A beta-hairpin comprising the nuclear localization sequence sustains the self-associated states of nucleosome assembly protein 1Park, Y.J., McBryant, S.J., Luger, K.
(2008) J.Mol.Biol. 375: 1076-1085
- PubMed: 18068721
- DOI: 10.1016/j.jmb.2007.11.031
- PubMed Abstract:
The histone chaperone nucleosome assembly protein 1 (NAP1) is implicated in histone shuttling as well as nucleosome assembly and disassembly. Under physiological conditions, NAP1 dimers exist in a mixture of various high-molecular-weight oligomers wh ...
The histone chaperone nucleosome assembly protein 1 (NAP1) is implicated in histone shuttling as well as nucleosome assembly and disassembly. Under physiological conditions, NAP1 dimers exist in a mixture of various high-molecular-weight oligomers whose size may be regulated by the cell cycle-dependent concentration of NAP1. Both the functional and structural significance of the observed oligomers are unknown. We have resolved the molecular mechanism by which yeast NAP1 (yNAP1) dimers oligomerize by applying x-ray crystallographic, hydrodynamic, and functional approaches. We found that an extended beta-hairpin that protrudes from the compact core of the yNAP1 dimer forms a stable beta-sheet with beta-hairpins of neighboring yNAP1 dimers. Disruption of the beta-hairpin (whose sequence is conserved among NAP1 proteins in various species) by the replacement of one or more amino acids with proline results in complete loss of yNAP1 dimer oligomerization. The in vitro functions of yNAP1 remain unaffected by the mutations. We have thus identified a conserved structural feature of NAP1 whose function, in addition to presenting the nuclear localization sequence, appears to be the formation of higher-order oligomers.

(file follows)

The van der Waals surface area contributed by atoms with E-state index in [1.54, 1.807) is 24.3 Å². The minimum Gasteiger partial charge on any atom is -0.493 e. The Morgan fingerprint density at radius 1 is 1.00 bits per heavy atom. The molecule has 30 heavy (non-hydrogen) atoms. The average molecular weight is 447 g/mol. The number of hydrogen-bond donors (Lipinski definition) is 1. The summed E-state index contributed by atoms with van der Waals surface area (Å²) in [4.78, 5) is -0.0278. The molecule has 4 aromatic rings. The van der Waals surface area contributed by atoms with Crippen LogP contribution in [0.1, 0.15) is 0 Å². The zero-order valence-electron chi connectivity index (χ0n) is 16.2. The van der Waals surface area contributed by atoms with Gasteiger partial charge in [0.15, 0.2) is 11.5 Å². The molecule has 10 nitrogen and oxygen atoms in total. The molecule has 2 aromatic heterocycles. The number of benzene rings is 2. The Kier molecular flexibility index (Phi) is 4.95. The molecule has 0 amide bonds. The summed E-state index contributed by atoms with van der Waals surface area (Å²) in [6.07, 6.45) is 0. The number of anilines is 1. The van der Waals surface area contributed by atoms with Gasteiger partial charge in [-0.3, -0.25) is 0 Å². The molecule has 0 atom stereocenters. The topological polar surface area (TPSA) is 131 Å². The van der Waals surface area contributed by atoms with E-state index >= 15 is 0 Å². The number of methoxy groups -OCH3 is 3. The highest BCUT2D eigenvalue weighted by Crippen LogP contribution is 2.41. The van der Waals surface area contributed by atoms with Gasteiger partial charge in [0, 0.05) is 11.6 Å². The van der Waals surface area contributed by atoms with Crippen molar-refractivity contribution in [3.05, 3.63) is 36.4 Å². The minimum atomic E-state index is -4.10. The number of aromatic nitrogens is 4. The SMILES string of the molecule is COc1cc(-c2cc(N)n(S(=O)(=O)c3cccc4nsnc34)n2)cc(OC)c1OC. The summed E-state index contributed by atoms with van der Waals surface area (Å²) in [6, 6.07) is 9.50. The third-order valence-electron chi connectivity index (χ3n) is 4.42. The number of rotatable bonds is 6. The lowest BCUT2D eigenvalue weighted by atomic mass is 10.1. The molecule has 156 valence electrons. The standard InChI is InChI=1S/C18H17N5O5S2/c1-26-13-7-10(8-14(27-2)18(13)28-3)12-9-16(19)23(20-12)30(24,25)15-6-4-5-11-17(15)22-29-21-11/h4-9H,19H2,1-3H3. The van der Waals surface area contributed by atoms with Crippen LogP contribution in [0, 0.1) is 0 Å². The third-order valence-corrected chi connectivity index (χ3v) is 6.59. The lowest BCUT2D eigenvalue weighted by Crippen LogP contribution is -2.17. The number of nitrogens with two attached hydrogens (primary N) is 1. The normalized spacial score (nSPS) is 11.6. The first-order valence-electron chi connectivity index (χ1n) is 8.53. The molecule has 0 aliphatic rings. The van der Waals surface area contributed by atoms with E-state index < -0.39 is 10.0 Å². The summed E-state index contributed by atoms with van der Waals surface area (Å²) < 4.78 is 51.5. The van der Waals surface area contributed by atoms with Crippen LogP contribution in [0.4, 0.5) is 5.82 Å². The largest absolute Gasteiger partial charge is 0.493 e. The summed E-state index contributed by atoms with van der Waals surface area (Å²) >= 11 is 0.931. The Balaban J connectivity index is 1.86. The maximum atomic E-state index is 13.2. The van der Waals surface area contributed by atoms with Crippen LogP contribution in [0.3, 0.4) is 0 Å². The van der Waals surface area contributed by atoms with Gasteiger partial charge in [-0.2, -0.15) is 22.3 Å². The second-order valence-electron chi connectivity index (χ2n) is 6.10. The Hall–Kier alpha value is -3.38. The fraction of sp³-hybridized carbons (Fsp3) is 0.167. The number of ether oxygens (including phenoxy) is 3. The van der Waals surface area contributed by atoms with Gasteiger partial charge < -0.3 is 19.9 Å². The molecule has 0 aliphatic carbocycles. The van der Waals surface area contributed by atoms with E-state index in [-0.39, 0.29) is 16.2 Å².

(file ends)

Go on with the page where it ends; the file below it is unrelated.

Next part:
Howard Hughes Medical Institute and Department of Biochemistry and Molecular Biology, Colorado State University, Fort Collins, CO 80523-1870, USA.